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Douglas Pratt

By Douglas Pratt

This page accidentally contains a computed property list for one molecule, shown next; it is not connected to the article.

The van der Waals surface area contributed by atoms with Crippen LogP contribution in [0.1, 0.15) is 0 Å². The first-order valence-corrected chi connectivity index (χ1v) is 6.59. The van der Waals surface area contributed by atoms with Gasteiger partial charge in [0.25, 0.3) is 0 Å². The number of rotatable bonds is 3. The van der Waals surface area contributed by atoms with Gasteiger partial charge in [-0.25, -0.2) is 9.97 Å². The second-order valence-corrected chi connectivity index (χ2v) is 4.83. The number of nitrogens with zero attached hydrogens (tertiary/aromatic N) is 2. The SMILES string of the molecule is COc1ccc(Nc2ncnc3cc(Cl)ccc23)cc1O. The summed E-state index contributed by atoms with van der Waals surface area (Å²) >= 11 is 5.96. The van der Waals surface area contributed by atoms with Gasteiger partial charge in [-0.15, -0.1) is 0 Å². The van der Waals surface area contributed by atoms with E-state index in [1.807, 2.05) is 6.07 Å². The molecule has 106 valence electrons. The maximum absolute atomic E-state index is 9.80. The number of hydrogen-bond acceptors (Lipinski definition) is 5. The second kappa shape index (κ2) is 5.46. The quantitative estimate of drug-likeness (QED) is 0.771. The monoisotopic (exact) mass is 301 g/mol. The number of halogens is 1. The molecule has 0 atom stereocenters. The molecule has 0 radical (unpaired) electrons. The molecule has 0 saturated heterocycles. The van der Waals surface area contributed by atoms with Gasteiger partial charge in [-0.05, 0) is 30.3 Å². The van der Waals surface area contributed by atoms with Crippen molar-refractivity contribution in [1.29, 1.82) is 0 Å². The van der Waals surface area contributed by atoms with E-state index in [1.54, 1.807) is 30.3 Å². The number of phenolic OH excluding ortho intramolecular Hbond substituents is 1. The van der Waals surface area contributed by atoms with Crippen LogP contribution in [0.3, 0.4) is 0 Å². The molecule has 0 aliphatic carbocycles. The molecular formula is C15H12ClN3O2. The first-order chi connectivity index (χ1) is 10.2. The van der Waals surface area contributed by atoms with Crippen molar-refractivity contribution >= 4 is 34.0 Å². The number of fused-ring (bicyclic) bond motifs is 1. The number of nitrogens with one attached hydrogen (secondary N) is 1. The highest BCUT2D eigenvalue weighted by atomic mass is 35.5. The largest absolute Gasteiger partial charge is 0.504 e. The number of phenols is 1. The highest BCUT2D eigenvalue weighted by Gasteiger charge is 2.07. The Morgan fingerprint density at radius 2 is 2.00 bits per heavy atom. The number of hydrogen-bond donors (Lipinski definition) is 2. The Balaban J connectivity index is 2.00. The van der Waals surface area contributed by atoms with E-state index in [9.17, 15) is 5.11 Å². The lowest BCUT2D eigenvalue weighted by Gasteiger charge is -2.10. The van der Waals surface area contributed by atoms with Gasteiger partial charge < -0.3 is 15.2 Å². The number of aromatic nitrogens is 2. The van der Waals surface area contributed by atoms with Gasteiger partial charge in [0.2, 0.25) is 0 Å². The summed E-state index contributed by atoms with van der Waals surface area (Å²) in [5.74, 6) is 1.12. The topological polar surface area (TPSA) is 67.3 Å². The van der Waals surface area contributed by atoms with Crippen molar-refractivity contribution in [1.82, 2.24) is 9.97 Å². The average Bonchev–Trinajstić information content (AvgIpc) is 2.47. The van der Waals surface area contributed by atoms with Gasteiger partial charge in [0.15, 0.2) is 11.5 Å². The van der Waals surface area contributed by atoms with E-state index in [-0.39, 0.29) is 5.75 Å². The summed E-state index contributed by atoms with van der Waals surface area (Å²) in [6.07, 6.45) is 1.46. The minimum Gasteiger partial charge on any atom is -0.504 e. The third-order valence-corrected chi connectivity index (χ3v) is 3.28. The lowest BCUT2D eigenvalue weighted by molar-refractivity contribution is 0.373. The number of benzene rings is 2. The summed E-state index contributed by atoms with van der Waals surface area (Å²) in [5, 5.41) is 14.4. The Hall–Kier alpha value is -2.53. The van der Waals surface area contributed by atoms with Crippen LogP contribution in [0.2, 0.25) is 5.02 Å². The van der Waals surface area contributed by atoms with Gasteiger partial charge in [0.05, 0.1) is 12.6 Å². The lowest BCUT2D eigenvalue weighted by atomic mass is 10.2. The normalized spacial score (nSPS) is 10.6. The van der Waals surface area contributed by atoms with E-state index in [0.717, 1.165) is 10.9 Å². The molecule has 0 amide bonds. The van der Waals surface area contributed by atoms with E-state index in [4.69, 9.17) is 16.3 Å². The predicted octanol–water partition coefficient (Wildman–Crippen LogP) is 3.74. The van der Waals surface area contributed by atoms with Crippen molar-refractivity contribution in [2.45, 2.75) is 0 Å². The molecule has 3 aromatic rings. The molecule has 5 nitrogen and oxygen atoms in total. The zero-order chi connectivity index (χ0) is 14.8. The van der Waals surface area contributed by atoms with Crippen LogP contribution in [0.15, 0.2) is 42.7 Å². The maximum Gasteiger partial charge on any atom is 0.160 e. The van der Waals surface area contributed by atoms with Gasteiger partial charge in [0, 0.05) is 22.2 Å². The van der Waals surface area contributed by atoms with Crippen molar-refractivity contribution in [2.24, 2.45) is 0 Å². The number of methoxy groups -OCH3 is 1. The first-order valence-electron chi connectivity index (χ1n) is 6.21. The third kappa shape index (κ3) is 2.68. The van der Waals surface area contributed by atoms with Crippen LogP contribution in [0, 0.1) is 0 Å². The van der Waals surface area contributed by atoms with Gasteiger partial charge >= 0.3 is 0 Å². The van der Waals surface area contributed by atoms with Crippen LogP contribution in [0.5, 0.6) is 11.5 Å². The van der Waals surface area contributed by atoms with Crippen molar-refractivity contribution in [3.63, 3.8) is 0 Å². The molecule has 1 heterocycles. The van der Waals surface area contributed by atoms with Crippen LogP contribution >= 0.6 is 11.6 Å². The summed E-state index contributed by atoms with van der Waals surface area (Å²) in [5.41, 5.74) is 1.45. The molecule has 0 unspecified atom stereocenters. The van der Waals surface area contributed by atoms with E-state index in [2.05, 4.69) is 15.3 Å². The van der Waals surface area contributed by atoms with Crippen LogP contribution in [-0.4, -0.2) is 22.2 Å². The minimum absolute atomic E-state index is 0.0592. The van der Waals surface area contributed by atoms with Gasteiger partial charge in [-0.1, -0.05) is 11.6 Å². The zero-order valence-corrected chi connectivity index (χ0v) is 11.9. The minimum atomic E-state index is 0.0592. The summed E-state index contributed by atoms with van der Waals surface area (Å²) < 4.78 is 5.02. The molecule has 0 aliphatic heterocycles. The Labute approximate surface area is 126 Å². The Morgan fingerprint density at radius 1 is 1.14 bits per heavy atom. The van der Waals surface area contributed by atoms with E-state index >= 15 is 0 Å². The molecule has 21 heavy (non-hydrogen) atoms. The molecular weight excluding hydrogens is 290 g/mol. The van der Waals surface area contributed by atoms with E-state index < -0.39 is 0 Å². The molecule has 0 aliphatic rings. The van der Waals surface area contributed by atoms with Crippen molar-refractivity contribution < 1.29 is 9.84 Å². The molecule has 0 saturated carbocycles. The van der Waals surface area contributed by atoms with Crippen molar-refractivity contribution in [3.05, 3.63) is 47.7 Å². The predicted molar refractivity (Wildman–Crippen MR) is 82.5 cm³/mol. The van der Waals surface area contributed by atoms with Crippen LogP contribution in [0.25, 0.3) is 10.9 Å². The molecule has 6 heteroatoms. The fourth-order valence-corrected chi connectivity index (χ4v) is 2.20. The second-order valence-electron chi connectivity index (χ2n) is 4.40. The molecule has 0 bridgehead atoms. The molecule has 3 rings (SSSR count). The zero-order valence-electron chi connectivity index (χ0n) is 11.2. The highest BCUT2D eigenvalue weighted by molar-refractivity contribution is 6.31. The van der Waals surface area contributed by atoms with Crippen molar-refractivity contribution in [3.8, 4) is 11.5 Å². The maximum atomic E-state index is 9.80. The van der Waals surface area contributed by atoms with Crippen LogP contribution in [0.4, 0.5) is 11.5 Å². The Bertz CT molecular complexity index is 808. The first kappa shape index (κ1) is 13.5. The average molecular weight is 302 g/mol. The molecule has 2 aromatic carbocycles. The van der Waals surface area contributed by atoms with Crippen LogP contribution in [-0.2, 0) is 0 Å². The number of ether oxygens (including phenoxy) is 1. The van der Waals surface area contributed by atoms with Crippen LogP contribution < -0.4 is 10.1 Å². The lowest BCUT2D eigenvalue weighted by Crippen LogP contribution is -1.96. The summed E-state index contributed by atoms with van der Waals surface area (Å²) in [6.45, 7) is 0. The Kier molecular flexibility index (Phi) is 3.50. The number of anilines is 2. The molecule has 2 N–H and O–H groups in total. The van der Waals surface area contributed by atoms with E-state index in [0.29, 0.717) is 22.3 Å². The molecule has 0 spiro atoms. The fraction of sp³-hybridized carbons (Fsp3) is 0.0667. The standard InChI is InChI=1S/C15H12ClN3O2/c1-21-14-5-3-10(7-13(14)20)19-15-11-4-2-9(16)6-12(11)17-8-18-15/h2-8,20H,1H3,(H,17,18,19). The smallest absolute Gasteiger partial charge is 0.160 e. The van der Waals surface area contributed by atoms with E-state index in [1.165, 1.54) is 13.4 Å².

The rounded down musical remake and homage of8½, Nine, has been released by Sony Pictures Home Entertainment. As an attempt to be a boxoffice hit or attract year-end awards, the 2009 feature was a disaster almost from its inception, having the audacity to copy the Federico Fellini masterpiece shot for shot in some places, and then tack on both musical numbers and a sensible, ‘happy’ ending, dumbing things down the way almost all musicals do. Directed by Rob Marshall, the film is specifically a remake of a witty Broadway musical that had the opposite accomplishment-it took on an ‘impossible’ subject and made a real musical out of it, using to its advantage the simplification that the stage enforces to present a series of impressionistic interludes in which a successful but frustrated film director muses over the various women who have been in his life. But to then reintroduce the verisimilitude of film upon the musical’s narrative generalizations loses both the intricate psychological and thematic detail of the original movie and the conceptual power of the stage production, leaving you with a wishy-washy version of 8½ that has some hummable tunes and a few attractive players. It is something that the general public has no interest in whatsoever and even movie lovers would be justified in dismissing. But it is not a ‘bad movie,’ by any reckoning. With a script from Michael Tolkin and Anthony Minghella, outstanding cinematography that is way better than the work done on several movies that were nominated for an Oscar in that category (Nine was not), and with Marshall’s experience in adapting Broadway musicals into movies, it has a solid foundation. So perhaps it wasn’t the best movie of 2009, however more irresistible and satisfying it is than The Hurt Locker, but it is, without a doubt, the best Guilty Pleasure of 2009. It is overloaded with groovy actresses, includingJudi Dench, Penelope Cruz, Marion Cotillard, Sophia Loren and, in a part that feels like it was written for Britney Spears, Kate Hudson. It almost seems like Nicole Kidman was thrown in as an afterthought. If the stars thrill you, the movie may, as well, but it is basically attractive to people who love Italian movies from the early Sixties and Fellini movies in particular. When a black-and-white scene comes on that imitates a sequence from 8½ almost precisely, where some young boys offer their loose change to a mad woman living on the beach, only to have Fergie step out of the concrete bunker in the place of Edra Gale, it is intellectual camp of the highest caliber. When, at another point, the black-and-white explodes into color (and then later in the same number, when the camera angle changes to a wider lens), it is a dazzling wish fulfillment of the highest aesthetic order, and when Daniel Day-Lewis whisks around as an Italian, oozing suavity, but with just a touch of an accent, it is transcendent revisionism. We don’t want to relive the past as it actually happened, we want to relive our memories of its best parts. That was one of Fellini’s own primal themes, and that is what the movie will do for you, if you have those same fond memories of its sources. Indeed, it is also how you will think of Nine itself, a little bit after it is over.